New research published in the journal The Lancet highlights the eagerly awaited results of the UK Collaborative Trial of Ovarian Cancer Screening (UKCTOCS). The UKCTOCS analyzed data from the more than 200,000 women who participated in the trial and were followed for an average of 16 years. The study’s main conclusion was that annual screening for ovarian cancer did not reduce deaths from the disease.
The mission behind the UKCTOCS was to determine a screening method that consistently detects ovarian cancer at early stages when treatments are more likely to be effective. As is, ovarian cancer is usually diagnosed once the disease has already reached more advanced stages.
"Ovarian cancer is so often diagnosed at stage 3 or 4 and shifting diagnosis one stage earlier makes a huge difference to both treatment options and quality of life. Earlier diagnosis will often reduce the amount and intensity of treatment, and this makes all the difference to women and their families who are living with cancer. It may have also given them more precious time with their loved ones," said Athena Lamnisos, CEO of The Eve Appeal.
The women in the trial were randomly placed into three groups: no screening, annual screening using an ultrasound scan, and annual multimodal screening of a blood test and an ultrasound scan. The multimodal screening from blood tests on the participants identified 39% more cancers at an early stage (Stage I/II) and 10% fewer late-stage cancers (Stage III/IV), compared to the no screening group. Nevertheless, this detection ultimately didn’t mean saving more lives.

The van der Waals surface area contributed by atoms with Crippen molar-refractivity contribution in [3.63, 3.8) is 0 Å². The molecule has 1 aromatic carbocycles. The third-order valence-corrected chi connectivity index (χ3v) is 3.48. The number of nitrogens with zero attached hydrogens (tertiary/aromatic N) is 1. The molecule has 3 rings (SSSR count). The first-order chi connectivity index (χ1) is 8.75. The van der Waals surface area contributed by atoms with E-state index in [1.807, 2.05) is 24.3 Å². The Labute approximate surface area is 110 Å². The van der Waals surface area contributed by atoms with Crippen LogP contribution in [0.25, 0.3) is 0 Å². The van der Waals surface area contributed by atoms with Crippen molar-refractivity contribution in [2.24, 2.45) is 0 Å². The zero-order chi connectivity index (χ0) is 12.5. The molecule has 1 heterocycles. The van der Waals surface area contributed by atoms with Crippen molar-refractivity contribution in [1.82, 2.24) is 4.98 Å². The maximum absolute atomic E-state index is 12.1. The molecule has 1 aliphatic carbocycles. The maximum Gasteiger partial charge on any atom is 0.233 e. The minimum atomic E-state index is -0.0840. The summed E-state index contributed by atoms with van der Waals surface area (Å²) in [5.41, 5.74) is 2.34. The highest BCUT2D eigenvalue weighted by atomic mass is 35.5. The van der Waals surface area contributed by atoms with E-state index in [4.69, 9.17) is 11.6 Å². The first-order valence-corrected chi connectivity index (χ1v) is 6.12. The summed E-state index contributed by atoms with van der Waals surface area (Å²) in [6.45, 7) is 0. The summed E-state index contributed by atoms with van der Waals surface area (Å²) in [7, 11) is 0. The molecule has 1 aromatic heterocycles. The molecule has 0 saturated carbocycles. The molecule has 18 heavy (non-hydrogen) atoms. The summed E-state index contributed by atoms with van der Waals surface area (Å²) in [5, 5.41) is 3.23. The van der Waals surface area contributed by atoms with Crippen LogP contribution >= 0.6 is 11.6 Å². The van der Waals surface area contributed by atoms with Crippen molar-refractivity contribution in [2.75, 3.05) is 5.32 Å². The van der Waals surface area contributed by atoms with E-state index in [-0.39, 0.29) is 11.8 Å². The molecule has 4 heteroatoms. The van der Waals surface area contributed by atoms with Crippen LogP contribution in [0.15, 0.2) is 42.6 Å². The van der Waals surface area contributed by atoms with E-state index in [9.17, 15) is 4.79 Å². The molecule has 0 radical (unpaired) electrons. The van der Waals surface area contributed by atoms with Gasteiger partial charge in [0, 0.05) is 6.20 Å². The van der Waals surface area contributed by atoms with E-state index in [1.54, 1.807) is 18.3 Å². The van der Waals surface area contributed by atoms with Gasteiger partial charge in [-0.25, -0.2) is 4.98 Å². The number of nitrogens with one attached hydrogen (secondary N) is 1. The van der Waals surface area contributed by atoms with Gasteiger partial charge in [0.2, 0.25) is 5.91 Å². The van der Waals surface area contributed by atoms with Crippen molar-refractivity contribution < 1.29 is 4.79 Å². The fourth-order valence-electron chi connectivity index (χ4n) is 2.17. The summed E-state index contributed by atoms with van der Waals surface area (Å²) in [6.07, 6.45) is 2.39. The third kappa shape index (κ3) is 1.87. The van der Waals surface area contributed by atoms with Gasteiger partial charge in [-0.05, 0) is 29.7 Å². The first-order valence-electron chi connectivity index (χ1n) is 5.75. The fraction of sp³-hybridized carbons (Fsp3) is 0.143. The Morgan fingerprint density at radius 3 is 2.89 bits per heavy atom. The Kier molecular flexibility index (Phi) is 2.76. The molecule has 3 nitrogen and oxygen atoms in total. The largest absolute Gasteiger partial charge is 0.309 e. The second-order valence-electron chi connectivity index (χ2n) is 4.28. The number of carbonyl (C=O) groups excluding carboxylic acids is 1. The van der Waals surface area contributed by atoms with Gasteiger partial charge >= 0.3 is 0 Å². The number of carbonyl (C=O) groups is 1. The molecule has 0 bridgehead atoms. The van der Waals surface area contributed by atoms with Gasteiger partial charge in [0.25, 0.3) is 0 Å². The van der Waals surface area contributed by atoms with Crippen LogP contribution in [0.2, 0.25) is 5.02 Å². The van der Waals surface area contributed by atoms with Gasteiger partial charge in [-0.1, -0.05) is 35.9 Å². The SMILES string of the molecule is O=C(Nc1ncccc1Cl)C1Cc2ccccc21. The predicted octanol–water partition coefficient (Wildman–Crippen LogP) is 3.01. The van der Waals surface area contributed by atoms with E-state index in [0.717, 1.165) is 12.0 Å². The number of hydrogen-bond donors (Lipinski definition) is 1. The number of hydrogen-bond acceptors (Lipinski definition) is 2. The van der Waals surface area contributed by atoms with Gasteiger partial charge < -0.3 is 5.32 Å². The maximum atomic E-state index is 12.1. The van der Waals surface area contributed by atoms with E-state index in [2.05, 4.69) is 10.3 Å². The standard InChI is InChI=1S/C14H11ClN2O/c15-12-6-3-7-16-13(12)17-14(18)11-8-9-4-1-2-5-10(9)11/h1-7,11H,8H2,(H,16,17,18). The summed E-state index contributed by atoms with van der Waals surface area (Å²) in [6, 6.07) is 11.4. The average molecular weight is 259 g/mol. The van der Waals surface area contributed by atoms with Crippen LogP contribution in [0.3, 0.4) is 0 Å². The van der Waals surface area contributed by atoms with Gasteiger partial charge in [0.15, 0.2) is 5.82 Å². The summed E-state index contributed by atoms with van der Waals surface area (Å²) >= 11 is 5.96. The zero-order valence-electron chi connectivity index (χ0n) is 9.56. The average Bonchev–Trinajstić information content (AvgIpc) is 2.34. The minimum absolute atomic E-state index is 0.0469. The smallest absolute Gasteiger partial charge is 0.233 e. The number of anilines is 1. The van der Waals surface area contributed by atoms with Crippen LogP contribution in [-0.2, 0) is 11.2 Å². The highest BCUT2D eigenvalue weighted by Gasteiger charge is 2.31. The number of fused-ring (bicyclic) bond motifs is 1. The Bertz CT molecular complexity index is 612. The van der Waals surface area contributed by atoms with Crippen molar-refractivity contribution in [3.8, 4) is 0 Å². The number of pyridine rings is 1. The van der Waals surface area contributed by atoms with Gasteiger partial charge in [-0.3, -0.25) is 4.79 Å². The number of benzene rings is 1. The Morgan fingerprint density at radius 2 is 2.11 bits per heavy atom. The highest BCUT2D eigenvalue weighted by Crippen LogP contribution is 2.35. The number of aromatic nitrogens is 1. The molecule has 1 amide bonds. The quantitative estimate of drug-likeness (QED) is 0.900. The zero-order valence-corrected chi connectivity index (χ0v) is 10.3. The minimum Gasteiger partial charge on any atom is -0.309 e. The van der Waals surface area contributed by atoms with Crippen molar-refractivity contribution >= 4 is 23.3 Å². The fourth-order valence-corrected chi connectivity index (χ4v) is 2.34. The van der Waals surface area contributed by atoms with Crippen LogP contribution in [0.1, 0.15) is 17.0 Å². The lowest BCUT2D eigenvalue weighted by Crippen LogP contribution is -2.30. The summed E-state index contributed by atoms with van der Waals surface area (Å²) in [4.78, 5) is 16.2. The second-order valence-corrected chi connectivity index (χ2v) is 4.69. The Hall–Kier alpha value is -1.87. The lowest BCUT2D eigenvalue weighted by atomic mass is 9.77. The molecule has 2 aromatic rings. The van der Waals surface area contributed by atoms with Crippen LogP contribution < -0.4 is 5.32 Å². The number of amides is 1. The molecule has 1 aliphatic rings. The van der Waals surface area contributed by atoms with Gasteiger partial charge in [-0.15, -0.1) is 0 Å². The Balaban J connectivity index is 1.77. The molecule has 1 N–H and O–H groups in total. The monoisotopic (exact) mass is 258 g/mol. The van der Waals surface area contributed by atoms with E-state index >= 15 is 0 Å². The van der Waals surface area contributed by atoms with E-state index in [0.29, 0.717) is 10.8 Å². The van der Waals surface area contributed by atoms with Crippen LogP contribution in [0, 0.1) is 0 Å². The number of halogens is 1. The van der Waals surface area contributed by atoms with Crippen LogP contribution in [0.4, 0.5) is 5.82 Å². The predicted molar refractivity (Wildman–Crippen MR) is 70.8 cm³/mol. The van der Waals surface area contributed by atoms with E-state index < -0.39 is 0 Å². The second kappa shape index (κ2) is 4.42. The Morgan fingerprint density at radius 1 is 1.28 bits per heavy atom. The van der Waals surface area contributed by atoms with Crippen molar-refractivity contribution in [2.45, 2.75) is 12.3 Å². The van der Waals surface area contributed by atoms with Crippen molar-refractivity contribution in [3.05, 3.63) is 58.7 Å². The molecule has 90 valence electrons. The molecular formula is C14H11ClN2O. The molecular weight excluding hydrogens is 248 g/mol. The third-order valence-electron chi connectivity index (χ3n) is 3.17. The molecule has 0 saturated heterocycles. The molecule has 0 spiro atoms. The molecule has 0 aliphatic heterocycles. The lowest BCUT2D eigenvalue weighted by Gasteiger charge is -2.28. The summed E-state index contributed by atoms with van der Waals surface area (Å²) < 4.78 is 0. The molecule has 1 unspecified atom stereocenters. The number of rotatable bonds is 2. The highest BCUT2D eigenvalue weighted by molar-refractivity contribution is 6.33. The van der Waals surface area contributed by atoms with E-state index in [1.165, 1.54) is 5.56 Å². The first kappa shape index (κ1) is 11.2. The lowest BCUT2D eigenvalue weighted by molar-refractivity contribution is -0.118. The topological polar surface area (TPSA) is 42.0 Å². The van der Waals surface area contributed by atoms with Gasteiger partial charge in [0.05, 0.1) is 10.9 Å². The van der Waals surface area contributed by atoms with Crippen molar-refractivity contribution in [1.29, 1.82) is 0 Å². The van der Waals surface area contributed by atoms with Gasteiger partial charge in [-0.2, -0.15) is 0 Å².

"UKCTOCS is the first trial to show that screening can definitely detect ovarian cancer earlier,” comments lead investigator of the trial, Professor Usha Menon. “However, this very large, rigorous trial shows clearly that screening using either of the approaches we tested did not save lives. We therefore cannot recommend ovarian cancer screening for the general population using these methods.”
Professor Menon continues "We are disappointed as this is not the outcome we and everyone involved in the trial had hoped and worked for over so many years. To save lives, we will require a better screening test that detects ovarian cancer earlier and in more women than the multimodal screening strategy we used."
Yet, all is not lost says Professor Nick Lemoine, Medical Director of the NIHR Clinical Research Network. “It's important to note that negative results can be as important as positive. The study has provided important new evidence and insights into how to conduct and analyse future large-scale randomised clinical trials into ovarian cancer, in the hope that this will prevent and diagnose this disease more effectively in the future.”